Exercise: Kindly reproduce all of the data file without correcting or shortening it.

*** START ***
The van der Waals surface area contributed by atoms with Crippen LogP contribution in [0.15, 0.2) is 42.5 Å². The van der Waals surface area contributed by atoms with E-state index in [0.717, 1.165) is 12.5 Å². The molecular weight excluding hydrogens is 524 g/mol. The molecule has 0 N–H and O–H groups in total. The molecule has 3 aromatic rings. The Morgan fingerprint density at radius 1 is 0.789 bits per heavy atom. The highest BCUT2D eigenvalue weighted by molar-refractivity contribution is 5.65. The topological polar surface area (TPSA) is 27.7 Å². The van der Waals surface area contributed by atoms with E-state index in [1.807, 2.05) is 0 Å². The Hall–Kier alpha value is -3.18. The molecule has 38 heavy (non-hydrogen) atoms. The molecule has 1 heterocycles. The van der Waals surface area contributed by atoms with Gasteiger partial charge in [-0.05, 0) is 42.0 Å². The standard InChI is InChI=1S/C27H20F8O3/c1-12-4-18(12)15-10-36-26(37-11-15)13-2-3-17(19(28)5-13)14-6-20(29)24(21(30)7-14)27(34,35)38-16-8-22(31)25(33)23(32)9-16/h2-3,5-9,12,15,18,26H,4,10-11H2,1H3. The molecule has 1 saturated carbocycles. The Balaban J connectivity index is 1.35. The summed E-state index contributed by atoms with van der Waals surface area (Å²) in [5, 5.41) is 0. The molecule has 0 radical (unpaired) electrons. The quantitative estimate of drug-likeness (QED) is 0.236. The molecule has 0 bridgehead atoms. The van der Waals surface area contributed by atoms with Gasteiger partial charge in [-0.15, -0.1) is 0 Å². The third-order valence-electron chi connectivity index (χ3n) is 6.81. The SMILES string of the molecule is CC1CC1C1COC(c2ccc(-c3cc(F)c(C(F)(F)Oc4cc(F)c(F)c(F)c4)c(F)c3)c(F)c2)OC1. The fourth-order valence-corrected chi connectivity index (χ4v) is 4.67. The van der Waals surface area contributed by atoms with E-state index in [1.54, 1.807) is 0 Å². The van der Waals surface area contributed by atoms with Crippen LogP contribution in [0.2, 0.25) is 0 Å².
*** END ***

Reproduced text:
The van der Waals surface area contributed by atoms with Crippen LogP contribution in [0.15, 0.2) is 42.5 Å². The van der Waals surface area contributed by atoms with E-state index in [0.717, 1.165) is 12.5 Å². The molecular weight excluding hydrogens is 524 g/mol. The molecule has 0 N–H and O–H groups in total. The molecule has 3 aromatic rings. The Morgan fingerprint density at radius 1 is 0.789 bits per heavy atom. The highest BCUT2D eigenvalue weighted by molar-refractivity contribution is 5.65. The topological polar surface area (TPSA) is 27.7 Å². The van der Waals surface area contributed by atoms with E-state index in [1.807, 2.05) is 0 Å². The Hall–Kier alpha value is -3.18. The molecule has 38 heavy (non-hydrogen) atoms. The molecule has 1 heterocycles. The van der Waals surface area contributed by atoms with Gasteiger partial charge in [-0.05, 0) is 42.0 Å². The standard InChI is InChI=1S/C27H20F8O3/c1-12-4-18(12)15-10-36-26(37-11-15)13-2-3-17(19(28)5-13)14-6-20(29)24(21(30)7-14)27(34,35)38-16-8-22(31)25(33)23(32)9-16/h2-3,5-9,12,15,18,26H,4,10-11H2,1H3. The molecule has 1 saturated carbocycles. The Balaban J connectivity index is 1.35. The summed E-state index contributed by atoms with van der Waals surface area (Å²) in [5, 5.41) is 0. The molecule has 0 radical (unpaired) electrons. The quantitative estimate of drug-likeness (QED) is 0.236. The molecule has 0 bridgehead atoms. The van der Waals surface area contributed by atoms with Gasteiger partial charge in [-0.15, -0.1) is 0 Å². The third-order valence-electron chi connectivity index (χ3n) is 6.81. The SMILES string of the molecule is CC1CC1C1COC(c2ccc(-c3cc(F)c(C(F)(F)Oc4cc(F)c(F)c(F)c4)c(F)c3)c(F)c2)OC1. The fourth-order valence-corrected chi connectivity index (χ4v) is 4.67. The van der Waals surface area contributed by atoms with E-state index in [1.54, 1.807) is 0 Å². The van der Waals surface area contributed by atoms with Crippen LogP contribution in [0.2, 0.25) is 0 Å².